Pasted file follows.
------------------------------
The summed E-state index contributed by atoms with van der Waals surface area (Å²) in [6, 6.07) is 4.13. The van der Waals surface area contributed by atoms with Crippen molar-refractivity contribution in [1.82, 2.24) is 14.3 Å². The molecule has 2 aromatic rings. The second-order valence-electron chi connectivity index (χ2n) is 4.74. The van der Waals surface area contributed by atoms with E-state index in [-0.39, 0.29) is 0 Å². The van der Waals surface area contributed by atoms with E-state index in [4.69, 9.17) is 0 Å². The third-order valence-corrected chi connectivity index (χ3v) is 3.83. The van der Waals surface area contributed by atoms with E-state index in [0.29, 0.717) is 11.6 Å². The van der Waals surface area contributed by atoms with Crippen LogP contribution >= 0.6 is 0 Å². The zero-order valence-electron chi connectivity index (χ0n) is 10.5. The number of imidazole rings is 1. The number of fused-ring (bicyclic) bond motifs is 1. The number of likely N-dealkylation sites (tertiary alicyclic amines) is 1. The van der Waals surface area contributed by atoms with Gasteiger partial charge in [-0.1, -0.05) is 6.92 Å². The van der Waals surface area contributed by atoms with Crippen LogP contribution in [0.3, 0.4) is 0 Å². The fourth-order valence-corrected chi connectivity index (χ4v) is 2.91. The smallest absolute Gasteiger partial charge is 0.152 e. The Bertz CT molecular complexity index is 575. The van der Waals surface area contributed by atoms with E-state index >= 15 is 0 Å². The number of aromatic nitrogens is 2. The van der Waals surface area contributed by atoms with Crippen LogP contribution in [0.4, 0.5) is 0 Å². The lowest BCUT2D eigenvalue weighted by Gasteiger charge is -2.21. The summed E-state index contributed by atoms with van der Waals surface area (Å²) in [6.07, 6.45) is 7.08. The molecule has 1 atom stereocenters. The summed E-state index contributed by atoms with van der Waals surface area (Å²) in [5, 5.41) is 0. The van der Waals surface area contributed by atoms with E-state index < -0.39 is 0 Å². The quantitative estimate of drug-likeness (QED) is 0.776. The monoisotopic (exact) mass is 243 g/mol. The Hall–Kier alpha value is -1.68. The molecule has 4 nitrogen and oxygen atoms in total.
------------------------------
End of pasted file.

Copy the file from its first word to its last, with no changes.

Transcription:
The summed E-state index contributed by atoms with van der Waals surface area (Å²) in [6, 6.07) is 4.13. The van der Waals surface area contributed by atoms with Crippen molar-refractivity contribution in [1.82, 2.24) is 14.3 Å². The molecule has 2 aromatic rings. The second-order valence-electron chi connectivity index (χ2n) is 4.74. The van der Waals surface area contributed by atoms with E-state index in [-0.39, 0.29) is 0 Å². The van der Waals surface area contributed by atoms with E-state index in [4.69, 9.17) is 0 Å². The third-order valence-corrected chi connectivity index (χ3v) is 3.83. The van der Waals surface area contributed by atoms with E-state index in [0.29, 0.717) is 11.6 Å². The van der Waals surface area contributed by atoms with Crippen LogP contribution >= 0.6 is 0 Å². The zero-order valence-electron chi connectivity index (χ0n) is 10.5. The number of imidazole rings is 1. The number of fused-ring (bicyclic) bond motifs is 1. The number of likely N-dealkylation sites (tertiary alicyclic amines) is 1. The van der Waals surface area contributed by atoms with Gasteiger partial charge in [-0.1, -0.05) is 6.92 Å². The van der Waals surface area contributed by atoms with Crippen LogP contribution in [0.3, 0.4) is 0 Å². The fourth-order valence-corrected chi connectivity index (χ4v) is 2.91. The smallest absolute Gasteiger partial charge is 0.152 e. The Bertz CT molecular complexity index is 575. The van der Waals surface area contributed by atoms with E-state index >= 15 is 0 Å². The number of aromatic nitrogens is 2. The van der Waals surface area contributed by atoms with Crippen LogP contribution in [0.4, 0.5) is 0 Å². The lowest BCUT2D eigenvalue weighted by Gasteiger charge is -2.21. The summed E-state index contributed by atoms with van der Waals surface area (Å²) in [6.07, 6.45) is 7.08. The molecule has 1 atom stereocenters. The summed E-state index contributed by atoms with van der Waals surface area (Å²) in [5, 5.41) is 0. The van der Waals surface area contributed by atoms with E-state index < -0.39 is 0 Å². The quantitative estimate of drug-likeness (QED) is 0.776. The monoisotopic (exact) mass is 243 g/mol. The Hall–Kier alpha value is -1.68. The molecule has 4 nitrogen and oxygen atoms in total.